The 2012 Simon Poll focused mainly on the state’s ethical climate and political reform, and the results underscore the voters’ perception of Illinois as a particularly corrupt state: 58% of respondents said they believe Illinois’ state government is more corrupt than governments in other states, with 76.8% contending that corruption in Illinois government is widespread.
And while 35.8% of people polled think their local government is less corrupt than in other areas of the state, or at least about the same (41.6%), Chicago voters were substantially more likely to say their local government was more corrupt. In fact, 41.2% of Chicago voters polled believe their local government is more corrupt, as compared with 16.9% in suburban Illinois and 7.5% downstate.
Other interesting results from the poll:
• 62.3% of voters polled expressed their belief that there is significant corruption in Illinois business.
• Voters have only 50.4% confidence in the honesty of the state’s election process. This is reportedly the same level of confidence in their elections expressed by Iranians and Czechs in response to a 2008 Gallup World Survey of 134 countries.
• Voters polled were presented with a number of areas in which financial or conflict-of-interest disclosure could be mandated in Illinois. Though a majority of respondents expressed some level of desire to require more disclosure, the highest percentage of “very important” responses came in at 84.9% who want public disclosure if a candidate was reported to the State Legislative Ethics Committee for alleged ethics violations.
• Almost 80 percent of voters polled were somewhat or strongly in favor of imposing term limits on state lawmakers, and 77.9% favor to some degree limiting how long a legislator can serve in a leadership position such as President of the Senate or Speaker of the House.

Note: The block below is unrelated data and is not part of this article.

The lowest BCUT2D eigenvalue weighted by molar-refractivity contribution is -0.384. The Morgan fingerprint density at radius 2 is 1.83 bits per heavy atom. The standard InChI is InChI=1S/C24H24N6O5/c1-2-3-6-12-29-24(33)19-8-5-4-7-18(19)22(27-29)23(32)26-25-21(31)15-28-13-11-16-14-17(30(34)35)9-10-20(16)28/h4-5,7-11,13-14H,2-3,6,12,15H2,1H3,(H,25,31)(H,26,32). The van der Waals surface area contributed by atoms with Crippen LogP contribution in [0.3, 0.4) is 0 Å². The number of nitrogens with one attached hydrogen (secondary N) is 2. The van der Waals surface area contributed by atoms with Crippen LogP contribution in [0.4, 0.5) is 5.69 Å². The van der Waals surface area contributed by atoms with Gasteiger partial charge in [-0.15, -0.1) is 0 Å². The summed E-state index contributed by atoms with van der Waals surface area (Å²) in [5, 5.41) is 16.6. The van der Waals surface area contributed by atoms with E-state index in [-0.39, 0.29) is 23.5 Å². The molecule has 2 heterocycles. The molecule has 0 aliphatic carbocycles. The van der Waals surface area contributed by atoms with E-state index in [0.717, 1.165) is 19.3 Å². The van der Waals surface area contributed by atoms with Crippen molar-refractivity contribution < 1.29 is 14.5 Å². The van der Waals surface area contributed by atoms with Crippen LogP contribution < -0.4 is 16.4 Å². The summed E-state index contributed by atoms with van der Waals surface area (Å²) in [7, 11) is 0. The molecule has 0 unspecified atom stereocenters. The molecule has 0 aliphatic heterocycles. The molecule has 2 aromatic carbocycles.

UNEMPLOYMENT RATES HIGHER
The state’s continually high unemployment rate could be a factor in the pervasive public dissatisfaction with state government.
For years, Illinois has struggled with above average unemployment rates. In August, the Land of Lincoln’s unemployment rate rose to 9.1 percent – one point higher than the national average of 8.1 percent for the same month. In addition, it marked the third consecutive month the jobless rate rose in Illinois.
Those statistics only represent those who are unemployed and who’ve been searching for work in the past month. Add in people working part-time who are seeking full-time work, as well as unemployed individuals who’ve become discouraged and stopped looking for jobs, and the number is much higher. That figure – the so-called “underemployment rate” – stood at 16.5 percent in Illinois during the second quarter of this year and has remained above 10 percent for several years.
Statistics also show high underemployment is causing rising poverty in Illinois. According to the new American Community Survey, 1.9 million Illinoisans were living below the federal poverty rate in 2011, a jump of 150,000 from 2010.